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The Six Most Common Mistakes Made In Writing JavaScript

javascript / introduction

Estimated reading time: 2 minutes, 52 seconds

While there are many possible errors made in , these are the most common mistakes made in day-to-day use:

Writing embedded or inline JavaScript, rather than linked

We link JavaScript files for much the same reasons we write the majority of our in an external style sheet: doing so separates behaviour from presentation, makes the code earlier to maintain, and allows the same script to be used on multiple pages without replication or redundancy. There are reasons and causes for embedding your JavaScript code directly on a page, but they should be rare.

Not delaying the execution of scripts

If you place the code above in the <head> section of your HTML document, the script will potentially start before aby content appears in the <body>. This is a frequent problem with neophyte JavaScript programmers: JavaScript written without a delay means that it has nothing to work on, leading to errors.

There are two possible methods of delaying the execution of JavaScript. The first solution is the simplest, but also the one most prone to error: you simply place any scripts at the very end of your document, just before the closing </body tag. This guarentees that it will come in after any body content, exceptions being large files, such as images. that may still be loading. Because of that, the technique is usually combined with a delay directly written into the JavaScript code itself. In traditional JavaScript, that’s written as:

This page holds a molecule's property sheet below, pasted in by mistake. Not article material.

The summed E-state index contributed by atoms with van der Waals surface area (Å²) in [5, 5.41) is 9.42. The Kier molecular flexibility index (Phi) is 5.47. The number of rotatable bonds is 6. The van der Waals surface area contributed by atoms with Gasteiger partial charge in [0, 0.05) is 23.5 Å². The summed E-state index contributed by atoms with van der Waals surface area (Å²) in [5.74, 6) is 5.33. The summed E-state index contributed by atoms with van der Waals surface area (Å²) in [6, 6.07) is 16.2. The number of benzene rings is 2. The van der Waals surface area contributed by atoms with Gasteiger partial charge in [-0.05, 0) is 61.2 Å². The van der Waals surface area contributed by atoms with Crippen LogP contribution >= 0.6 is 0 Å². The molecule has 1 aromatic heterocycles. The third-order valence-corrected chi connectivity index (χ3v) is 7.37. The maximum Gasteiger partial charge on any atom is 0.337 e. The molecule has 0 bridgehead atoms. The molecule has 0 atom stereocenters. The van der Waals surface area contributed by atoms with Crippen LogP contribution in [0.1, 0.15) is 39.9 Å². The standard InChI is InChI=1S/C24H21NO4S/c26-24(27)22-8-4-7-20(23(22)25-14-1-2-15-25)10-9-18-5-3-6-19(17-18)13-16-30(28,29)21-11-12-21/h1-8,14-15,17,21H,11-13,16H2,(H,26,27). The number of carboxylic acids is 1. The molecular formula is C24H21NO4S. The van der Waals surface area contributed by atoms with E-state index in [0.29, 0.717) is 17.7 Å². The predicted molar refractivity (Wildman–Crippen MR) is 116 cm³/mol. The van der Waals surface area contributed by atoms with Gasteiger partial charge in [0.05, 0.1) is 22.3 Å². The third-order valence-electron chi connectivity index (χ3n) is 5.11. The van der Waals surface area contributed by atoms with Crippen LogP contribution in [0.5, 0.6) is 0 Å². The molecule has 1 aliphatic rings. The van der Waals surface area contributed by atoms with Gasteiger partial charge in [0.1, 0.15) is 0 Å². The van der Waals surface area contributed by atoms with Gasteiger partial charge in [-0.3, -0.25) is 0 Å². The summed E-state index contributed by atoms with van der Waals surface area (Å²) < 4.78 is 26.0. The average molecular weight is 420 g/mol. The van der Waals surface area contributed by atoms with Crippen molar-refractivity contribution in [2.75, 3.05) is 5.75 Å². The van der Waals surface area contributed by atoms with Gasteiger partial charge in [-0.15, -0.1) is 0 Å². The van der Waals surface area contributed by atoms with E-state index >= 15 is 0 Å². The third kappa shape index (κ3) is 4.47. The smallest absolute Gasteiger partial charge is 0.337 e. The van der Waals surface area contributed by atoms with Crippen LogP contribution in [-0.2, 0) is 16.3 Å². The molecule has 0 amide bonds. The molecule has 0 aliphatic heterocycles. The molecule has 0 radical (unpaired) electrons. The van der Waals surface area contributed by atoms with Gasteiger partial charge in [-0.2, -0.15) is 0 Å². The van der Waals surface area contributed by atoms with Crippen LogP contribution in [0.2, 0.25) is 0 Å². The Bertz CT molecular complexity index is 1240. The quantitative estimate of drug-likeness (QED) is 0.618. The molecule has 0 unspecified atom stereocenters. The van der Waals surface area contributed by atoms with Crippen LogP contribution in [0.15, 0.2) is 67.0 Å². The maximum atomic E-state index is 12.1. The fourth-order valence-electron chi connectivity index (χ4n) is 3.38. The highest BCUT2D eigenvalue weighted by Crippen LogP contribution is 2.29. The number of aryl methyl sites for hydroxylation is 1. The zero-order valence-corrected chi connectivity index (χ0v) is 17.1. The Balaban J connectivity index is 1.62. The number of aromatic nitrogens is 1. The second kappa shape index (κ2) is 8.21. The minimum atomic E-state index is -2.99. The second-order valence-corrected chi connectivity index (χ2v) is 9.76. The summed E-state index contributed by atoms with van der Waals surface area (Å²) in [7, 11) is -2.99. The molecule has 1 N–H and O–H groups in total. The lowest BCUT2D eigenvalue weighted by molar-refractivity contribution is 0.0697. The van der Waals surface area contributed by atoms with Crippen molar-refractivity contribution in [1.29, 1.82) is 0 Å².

window.onload=function(){
// JavaScript code written here
}

In JQuery:

$(document).ready(function() {
// JavaScript code written here
})

Changing case in JavaScript

JavaScript is case sensitive. This is not only true of JavaScript code, but also of any variables or constants you create within it. tokenOne is a different variable from TokenOne. Scripts often break because you are trying to test or set the value of a variable that does not exist.

Confusing Concatenation & Addition

Concatenation is the joining of two or more strings. Addition is what you learned in school. In JavaScript both operators use the same + symbol to achieve their ends. It’s important to remember what you are joining together, how and why, and anticipate the result, in order to avoid errors:

In JavaScript:

alert(10 + 12);
// result is 22
alert(10+”2”);
// result is “102” – note that this is a string, not a numeral
alert(“There is no “ + “cake”);
token = 2;
alert(10 + token)
// result is 12
token = “Two”;
alert (10 + token);
// result is “10Two”

Confusing single and double quotes

Single or double quotes can be used in JavaScript operations with strings. This works out well until you get them confused, use one to start a string and the other form to end it, or use a single quote in place of an apostrophe character.

alert('Two’);
// result is Two
alert("Two's");
// result is Two’s
alert ('Two's');
// result is an error

Not providing a fallback for an externally sourced script, especially a framework

While Google’s servers are unlikely to fail, it is still possible. Sourcing your JQuery from Google has many advantages, but you should always provide a fallback. My preferred solution is the one popularized by Paul Irish’s HTML5 Boilerpate:

<script src=//ajax.googleapis.com/ajax/libs/jquery/2.0.0/jquery.min.js>
</script>
<script>window.jQuery || 
document.write('<script src=/assets/scripts/jquery.min.js><\/script>')
</script>

This provides a fallback option if Google’s servers are unresponsive; obviously, you must have a copy of the script in the assigned location (a copy of JQuery in /assets/scripts, in the case shown above).

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